Hello ReaderThe big push to get harvest finished has now been replaced with the big push to get fall work done before the snow flies. Most of us feel like we’ve been on a dead run since April, and it’s the truth in many cases. The forecast is calling for some snow next week and a dive in temperatures. That may bring the hurried pace to a standstill.
This week we’ll take a look at how to improve drainage in those pesky areas that flood each year. Next, I’ll show you the dramatic change in our soil structure after five years of CTF. We’ll also take a peek at the best mobile phone packages in Canada and then finish with reader comments on land values and rental returns.
Have a great week.
Managing drainage in wet areasThe last number of years I’ve seen a trend towards more cultivation and disking of low spots to improve drainage, manage weeds and fix ruts. I understand managing weeds and fixing ruts to prepare a seedbed is important but cultivating areas to improve drainage does the exact opposite of what’s intended. It’s true. If you’re aiming for improved drainage in low areas, put the double disk away and grab some different iron. Hear me out.
If you look in the bottom photo, you’ll see two large pails of water. The left side has a section of soil taken from our field that has been in no-till for 10 years. Notice how clear the water is, inspite of having soil dropped into it. Now look at the jar on the right. Notice how cloudy the water is? It holds soil that has been worked seasonally with sweeps and spikes beside my mother-in-law’s Saskatoon berry bushes.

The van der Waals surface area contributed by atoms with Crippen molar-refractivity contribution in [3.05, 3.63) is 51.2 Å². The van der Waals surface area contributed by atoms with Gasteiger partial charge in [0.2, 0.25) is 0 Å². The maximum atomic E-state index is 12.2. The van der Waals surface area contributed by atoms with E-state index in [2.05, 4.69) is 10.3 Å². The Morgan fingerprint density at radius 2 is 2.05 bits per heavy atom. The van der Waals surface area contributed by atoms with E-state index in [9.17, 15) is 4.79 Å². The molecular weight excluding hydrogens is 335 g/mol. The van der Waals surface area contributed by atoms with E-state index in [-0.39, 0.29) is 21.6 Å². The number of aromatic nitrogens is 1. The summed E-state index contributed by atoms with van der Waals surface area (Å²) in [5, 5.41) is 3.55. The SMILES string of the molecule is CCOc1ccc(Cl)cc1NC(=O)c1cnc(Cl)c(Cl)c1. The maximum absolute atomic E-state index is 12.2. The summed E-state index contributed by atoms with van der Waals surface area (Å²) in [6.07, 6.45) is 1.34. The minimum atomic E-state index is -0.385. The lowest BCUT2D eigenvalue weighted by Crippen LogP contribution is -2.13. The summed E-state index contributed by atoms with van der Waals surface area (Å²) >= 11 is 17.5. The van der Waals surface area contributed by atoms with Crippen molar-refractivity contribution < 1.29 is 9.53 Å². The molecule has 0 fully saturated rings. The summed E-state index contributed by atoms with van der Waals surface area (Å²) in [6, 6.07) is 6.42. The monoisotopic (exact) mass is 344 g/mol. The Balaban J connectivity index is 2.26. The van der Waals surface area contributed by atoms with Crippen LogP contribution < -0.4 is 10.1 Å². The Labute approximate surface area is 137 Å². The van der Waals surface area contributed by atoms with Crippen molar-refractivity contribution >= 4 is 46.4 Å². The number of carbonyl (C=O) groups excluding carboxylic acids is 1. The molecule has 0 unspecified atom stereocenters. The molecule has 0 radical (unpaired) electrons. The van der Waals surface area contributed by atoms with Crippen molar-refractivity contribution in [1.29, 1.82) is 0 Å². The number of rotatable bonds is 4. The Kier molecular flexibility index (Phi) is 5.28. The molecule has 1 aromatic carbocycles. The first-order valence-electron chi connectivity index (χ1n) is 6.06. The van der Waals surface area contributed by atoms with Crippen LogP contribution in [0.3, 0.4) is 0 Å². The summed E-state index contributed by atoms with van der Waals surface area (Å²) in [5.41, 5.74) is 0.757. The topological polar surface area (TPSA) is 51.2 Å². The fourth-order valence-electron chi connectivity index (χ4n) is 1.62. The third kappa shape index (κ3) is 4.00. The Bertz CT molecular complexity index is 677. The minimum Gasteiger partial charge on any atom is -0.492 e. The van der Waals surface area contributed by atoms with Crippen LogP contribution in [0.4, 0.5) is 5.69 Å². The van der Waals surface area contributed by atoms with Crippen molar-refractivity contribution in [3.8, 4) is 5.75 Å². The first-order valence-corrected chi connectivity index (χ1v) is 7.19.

The small amount of tillage this soil receives each year has destroyed the soil structure. When it rains, fine soil particles fall into suspension and find their way into every pore space. The soil dries out after the first rain and then seals off completely like a solid brick. Every rain afterward no longer drains and water begins to pond on the surface. Even if you get a crop established, it gets drowned out after a few rains. At the end of the year, all that remains is weeds, ruts and wet soil underneath. So, we cultivate once again to dry out the soil and the cycle of soil destruction continues.
If you want these areas to drain, put away the offset disks and cultivators and grab, rent or buy a narrow deep ripper. You would be amazed at how well one deep ripping down to 12 or 15 inches can help improve the drainage in areas that don’t normally drain well or haven’t in years. I've seen this on several fields that once had many pot holes reduced to just a few after deep ripping. A few years ago, it was all the rage to deep rip the entire field, which quickly faded away. I believe there is room for some strategic deep ripping to improve drainage in certain areas within our fields.
Once you get the drainage corrected, you’ll find better crop establishment, fewer weed problems and eventually no ruts to fix. Food for thought. SL